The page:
The sulfonamides were the first non-antibiotic, antibacterial agents, used prior to the discovery of Penicillins. They are synthetic agents, which are primarily bacteriostatic.
Sulfonamides act as an anti-metabolite and compete for the enzyme involved in making folic acid. In doing this it renders the folic acid nonfunctional and prevents the growth of microorganisms.
Those organisms susceptible to the sulfonamides are Pneumococci, Group A Streptococci, E. coli, Pasturella pestis, Bacillus anthracis, Shigella, and Haemophylis.
The presence of pus or necrotic tissue will interfere with efficacy of the sulfonamides. For this reason their use is not recommended for application to skin in wounds, or for ophthalmic or vaginal infections.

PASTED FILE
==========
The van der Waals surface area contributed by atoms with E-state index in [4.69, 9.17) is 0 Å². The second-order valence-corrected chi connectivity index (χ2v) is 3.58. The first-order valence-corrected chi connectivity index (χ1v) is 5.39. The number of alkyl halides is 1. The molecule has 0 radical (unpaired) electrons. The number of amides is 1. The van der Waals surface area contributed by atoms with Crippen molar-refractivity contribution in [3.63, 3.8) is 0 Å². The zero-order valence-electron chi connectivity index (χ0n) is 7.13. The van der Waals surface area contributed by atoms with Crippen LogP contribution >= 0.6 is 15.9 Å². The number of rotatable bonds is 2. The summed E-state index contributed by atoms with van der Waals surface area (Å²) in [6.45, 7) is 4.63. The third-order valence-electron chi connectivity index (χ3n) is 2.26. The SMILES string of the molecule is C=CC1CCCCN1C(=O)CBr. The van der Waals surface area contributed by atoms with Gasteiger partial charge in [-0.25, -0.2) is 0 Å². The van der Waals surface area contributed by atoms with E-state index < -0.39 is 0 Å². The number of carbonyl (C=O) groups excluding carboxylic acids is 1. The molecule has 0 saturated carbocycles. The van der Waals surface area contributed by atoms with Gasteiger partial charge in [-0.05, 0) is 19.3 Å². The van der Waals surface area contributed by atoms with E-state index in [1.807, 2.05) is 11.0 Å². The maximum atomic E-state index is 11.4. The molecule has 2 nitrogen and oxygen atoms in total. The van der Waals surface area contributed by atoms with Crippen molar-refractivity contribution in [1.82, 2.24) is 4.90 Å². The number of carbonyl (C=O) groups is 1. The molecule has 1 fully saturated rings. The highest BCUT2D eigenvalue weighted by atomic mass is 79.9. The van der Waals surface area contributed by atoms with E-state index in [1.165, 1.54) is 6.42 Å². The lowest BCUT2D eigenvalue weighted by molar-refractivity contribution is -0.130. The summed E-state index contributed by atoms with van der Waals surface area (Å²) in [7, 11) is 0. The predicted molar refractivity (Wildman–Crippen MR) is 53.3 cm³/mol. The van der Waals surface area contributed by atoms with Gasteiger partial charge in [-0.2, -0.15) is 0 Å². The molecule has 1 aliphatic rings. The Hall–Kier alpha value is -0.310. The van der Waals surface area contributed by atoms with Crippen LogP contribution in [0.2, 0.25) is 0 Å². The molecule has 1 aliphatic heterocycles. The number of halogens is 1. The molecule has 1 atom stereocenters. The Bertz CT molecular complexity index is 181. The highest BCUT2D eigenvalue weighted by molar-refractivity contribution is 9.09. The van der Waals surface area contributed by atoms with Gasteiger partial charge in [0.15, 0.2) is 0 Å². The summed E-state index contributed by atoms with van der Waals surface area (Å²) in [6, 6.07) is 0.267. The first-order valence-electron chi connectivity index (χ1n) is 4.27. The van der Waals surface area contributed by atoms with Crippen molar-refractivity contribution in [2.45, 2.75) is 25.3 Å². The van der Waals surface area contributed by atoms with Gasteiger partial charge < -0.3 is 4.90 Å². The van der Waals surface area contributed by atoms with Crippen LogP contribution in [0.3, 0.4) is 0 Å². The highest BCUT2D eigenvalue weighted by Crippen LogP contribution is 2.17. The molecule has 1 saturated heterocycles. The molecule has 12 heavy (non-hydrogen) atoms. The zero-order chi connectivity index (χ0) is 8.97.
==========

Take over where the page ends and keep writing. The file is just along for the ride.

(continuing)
Drugs of this category are absorbed from the GI tract and are widely distributed to body fluids, cerebral spinal fluid, tissue, central nervous system, and cross placental and fetal barrier.
The sulfonamides are filtered through the glomerulus and excreted in urine, though some are reabsorbed in the kidney. If urine is highly acidic the sulfonamides may precipitate causing crystalluria, hematuria, and renal shutdown. Encouraging fluids to keep urine dilute helps to prevent this.
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